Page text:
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I have noticed that a great deal of pages on the C64 Wiki refer to 'nnnn' as the operand for an instruction that accepts a relative address as an operand. The description then goes on to describe 'nnnn' as a 16-bit value.

I believe this is an error. The instruction is only 2 bytes long so it is impossible to have a 16-bit address. The value should be 'nn' where 'nn' is a signed 8-bit value. In the case of this BEQ, the instruction can jump +127, -128 from the address following the BEQ instruction.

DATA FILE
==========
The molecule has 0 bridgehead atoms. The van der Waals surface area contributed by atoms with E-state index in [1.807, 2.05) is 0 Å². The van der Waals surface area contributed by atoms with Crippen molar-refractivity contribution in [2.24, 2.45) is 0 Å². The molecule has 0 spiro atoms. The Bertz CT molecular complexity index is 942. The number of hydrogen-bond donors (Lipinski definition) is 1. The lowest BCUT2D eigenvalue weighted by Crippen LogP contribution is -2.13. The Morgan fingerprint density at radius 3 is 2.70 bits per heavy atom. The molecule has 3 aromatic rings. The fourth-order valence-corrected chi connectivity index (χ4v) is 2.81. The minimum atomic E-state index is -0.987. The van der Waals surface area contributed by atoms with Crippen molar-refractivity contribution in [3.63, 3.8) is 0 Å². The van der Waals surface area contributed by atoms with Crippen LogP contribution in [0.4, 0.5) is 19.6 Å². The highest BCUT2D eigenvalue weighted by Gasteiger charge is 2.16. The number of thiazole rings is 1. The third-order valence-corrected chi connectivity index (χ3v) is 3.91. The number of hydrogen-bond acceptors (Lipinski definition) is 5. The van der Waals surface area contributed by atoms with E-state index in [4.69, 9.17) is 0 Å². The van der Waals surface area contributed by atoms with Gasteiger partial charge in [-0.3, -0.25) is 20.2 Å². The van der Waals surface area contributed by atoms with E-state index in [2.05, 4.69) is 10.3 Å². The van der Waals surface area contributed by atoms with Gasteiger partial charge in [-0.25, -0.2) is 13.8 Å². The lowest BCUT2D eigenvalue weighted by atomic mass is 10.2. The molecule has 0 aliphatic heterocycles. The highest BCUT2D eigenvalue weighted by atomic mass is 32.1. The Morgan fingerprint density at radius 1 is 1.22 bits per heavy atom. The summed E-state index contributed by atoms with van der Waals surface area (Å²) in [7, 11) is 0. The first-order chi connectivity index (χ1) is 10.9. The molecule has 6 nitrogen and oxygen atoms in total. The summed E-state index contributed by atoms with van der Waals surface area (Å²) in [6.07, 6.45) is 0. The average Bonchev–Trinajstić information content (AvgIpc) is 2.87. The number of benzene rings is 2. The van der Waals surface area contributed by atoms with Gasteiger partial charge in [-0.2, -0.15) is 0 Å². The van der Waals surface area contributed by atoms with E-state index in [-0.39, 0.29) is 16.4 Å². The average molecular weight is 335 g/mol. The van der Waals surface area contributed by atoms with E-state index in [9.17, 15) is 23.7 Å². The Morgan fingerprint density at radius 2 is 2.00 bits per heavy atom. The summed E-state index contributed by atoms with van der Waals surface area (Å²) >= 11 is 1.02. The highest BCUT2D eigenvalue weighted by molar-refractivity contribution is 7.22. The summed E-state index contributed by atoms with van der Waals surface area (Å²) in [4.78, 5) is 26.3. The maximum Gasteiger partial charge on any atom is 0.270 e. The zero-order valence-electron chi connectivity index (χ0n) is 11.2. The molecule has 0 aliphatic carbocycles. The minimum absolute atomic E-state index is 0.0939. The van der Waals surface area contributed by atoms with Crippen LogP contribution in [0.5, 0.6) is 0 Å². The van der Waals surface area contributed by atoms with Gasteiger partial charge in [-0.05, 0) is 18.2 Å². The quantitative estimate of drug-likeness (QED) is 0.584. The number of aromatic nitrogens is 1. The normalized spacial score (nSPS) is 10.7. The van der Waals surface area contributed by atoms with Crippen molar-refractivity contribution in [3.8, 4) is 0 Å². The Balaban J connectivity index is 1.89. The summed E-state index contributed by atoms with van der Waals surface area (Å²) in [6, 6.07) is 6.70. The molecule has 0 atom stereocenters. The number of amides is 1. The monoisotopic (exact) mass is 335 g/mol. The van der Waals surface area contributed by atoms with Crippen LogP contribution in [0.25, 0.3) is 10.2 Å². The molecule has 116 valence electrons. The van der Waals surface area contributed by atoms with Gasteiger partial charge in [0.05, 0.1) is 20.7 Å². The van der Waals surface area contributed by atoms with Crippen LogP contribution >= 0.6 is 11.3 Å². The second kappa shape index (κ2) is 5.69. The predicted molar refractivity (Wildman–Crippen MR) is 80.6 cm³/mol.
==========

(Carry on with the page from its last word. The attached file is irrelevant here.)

See The Ultimate Commodore 64 Talk @25C3 for additional details. Can someone confirm this for me? -- Computerwiz 222

I changed the wording a bit. Apparently the "assembler format" column was talking about assembler syntax (which is distinct from opcodes and their operand formats). For example, see some disassembled code in VICE:
.C:c000 F0 10 BEQ $C012
I'd actually consider to remove the "In the syntax..." sentence as this is described better in the article about relative addressing anyways.
-- 1570 09:50, 12 February 2013 (CET)